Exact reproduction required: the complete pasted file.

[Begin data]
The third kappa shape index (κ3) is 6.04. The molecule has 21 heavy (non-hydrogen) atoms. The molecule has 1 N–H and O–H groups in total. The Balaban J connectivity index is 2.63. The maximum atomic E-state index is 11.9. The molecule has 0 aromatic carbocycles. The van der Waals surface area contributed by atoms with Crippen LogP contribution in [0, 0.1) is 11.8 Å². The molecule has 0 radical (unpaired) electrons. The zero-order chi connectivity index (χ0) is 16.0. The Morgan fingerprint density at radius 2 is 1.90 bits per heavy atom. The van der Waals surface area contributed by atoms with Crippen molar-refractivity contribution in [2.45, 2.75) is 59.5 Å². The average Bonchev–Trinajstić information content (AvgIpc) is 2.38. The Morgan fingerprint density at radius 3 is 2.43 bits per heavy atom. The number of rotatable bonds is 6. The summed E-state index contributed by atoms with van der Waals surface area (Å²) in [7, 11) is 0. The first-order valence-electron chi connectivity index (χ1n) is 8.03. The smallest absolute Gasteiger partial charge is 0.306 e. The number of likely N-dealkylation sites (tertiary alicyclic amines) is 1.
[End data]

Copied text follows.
The third kappa shape index (κ3) is 6.04. The molecule has 21 heavy (non-hydrogen) atoms. The molecule has 1 N–H and O–H groups in total. The Balaban J connectivity index is 2.63. The maximum atomic E-state index is 11.9. The molecule has 0 aromatic carbocycles. The van der Waals surface area contributed by atoms with Crippen LogP contribution in [0, 0.1) is 11.8 Å². The molecule has 0 radical (unpaired) electrons. The zero-order chi connectivity index (χ0) is 16.0. The Morgan fingerprint density at radius 2 is 1.90 bits per heavy atom. The van der Waals surface area contributed by atoms with Crippen molar-refractivity contribution in [2.45, 2.75) is 59.5 Å². The average Bonchev–Trinajstić information content (AvgIpc) is 2.38. The Morgan fingerprint density at radius 3 is 2.43 bits per heavy atom. The number of rotatable bonds is 6. The summed E-state index contributed by atoms with van der Waals surface area (Å²) in [7, 11) is 0. The first-order valence-electron chi connectivity index (χ1n) is 8.03. The smallest absolute Gasteiger partial charge is 0.306 e. The number of likely N-dealkylation sites (tertiary alicyclic amines) is 1.